Review: Theatre wildly entertains with ‘Cabaret’

The department of theatre and musical theatre is taking audiences back to 1930s Germany with its latest production, the famous musical “Cabaret.

Originating in 1966, with many revivals and a 1972 movie, “Cabaret” is extremely well known and popular in the Broadway world and beyond.

“Cabaret” tells the story of a young American novelist who travels to Berlin, Germany in order to finish his book. Once there, he discovers the infamous Kit Kat Club, a nightclub filled with dancers, musicians and an abundance of gin.

The university’s set for “Cabaret” makes one feel as if they are part of the story. The stage is decorated with industrial-style chrome pieces, resembling a dark and ominous bar of sorts that one knows he or she should not enter but want to all the same.

The audience is taken inside the nightclub where scantily clad dancers entice and entertain with multiple musical numbers. As an ensemble, the dancers give an incredibly delightful and precise performance.

Dances are seemingly in complete sync, showcasing the individual talents and skills of each cast member. The music is catchy, and fun and one will find it impossible to look away from the comedic, outlandish and sometimes provocative performances.

Department chair Penelope Hasekoester directs the stunning and unforgettable production.

The story is narrated by the Emcee, played by senior musical theatre major Brandon Whitley. Whitley is captivating as the master of ceremonies, engaging in multiple song and dance numbers with the cast as well as several solos. He takes on different characters throughout the show with multiple costume changes and proves himself to be a truly gifted and versatile actor with this constantly challenging role.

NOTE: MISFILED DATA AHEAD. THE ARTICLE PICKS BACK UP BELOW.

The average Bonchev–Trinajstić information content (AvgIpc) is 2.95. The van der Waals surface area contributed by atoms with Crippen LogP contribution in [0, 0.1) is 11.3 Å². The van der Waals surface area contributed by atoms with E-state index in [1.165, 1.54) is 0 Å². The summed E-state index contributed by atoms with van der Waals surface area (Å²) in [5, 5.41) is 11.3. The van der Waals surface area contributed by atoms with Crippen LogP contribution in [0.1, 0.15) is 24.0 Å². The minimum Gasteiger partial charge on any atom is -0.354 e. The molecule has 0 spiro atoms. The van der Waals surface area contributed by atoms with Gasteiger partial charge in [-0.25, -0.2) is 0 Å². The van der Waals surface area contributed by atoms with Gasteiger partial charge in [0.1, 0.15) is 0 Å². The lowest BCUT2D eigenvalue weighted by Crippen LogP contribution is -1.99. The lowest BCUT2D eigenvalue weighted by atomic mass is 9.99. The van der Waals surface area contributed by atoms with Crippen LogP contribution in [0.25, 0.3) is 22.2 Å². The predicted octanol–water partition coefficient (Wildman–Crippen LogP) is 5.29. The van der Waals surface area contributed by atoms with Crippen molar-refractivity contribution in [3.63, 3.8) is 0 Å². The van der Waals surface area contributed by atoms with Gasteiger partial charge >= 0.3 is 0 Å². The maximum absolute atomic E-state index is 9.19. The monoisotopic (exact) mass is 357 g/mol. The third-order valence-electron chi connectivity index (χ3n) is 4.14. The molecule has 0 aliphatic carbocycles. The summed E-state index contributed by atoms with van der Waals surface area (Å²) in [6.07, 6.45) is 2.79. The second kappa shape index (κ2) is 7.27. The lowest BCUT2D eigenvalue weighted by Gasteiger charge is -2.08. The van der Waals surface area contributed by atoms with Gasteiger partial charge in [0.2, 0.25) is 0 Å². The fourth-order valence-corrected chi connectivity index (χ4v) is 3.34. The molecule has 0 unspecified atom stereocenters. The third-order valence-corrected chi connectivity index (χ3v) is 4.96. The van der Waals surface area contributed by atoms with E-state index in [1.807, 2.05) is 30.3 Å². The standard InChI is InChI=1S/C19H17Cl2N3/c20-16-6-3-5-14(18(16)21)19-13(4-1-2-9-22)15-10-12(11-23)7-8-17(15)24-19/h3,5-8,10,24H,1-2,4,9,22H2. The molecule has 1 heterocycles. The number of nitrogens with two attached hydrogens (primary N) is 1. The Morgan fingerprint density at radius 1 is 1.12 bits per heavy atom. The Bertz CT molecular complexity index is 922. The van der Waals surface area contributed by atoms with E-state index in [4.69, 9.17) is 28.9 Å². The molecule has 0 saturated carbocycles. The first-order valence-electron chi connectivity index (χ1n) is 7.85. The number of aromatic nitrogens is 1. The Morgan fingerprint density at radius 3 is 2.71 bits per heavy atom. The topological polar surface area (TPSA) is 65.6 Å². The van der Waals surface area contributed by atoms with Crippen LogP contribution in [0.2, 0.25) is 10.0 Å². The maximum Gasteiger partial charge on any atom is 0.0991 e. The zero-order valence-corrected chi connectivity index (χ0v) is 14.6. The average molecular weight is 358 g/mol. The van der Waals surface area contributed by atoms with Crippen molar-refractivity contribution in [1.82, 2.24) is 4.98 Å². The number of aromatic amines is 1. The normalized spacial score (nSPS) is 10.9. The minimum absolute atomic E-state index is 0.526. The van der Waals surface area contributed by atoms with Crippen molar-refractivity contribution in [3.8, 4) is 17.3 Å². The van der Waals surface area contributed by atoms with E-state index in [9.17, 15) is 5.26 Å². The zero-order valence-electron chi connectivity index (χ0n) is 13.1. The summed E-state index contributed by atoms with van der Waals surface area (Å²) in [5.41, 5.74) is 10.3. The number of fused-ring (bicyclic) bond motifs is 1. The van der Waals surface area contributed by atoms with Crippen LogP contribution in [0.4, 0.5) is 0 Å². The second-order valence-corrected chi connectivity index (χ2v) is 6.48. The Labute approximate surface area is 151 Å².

Also in the spotlight is the leading lady Sally Bowles, played by senior musical theatre major Taylor Beyer. As the main headliner at the Kit Kat Club and a confident and outspoken woman, Beyer gives a spectacular performance by pulling her audience in with her witty banter and several sentimental songs that leave audiences breathless and even a bit misty-eyed.

Every member of the cast proves to be of exceptional talent with each character presenting strong acting, singing and dancing abilities.

In addition to the upbeat songs and dances, “Cabaret” presents many compelling and important historical points, dealing with the rise of the Nazi party and the prejudice that occurred against the Jewish community. The cast performs these sensitive pieces elegantly, emphasizing the importance of these issues and making the audience aware of them.

“Cabaret” is a treat that will leave audiences both entertained as well as compelled. Performances will run through Saturday.

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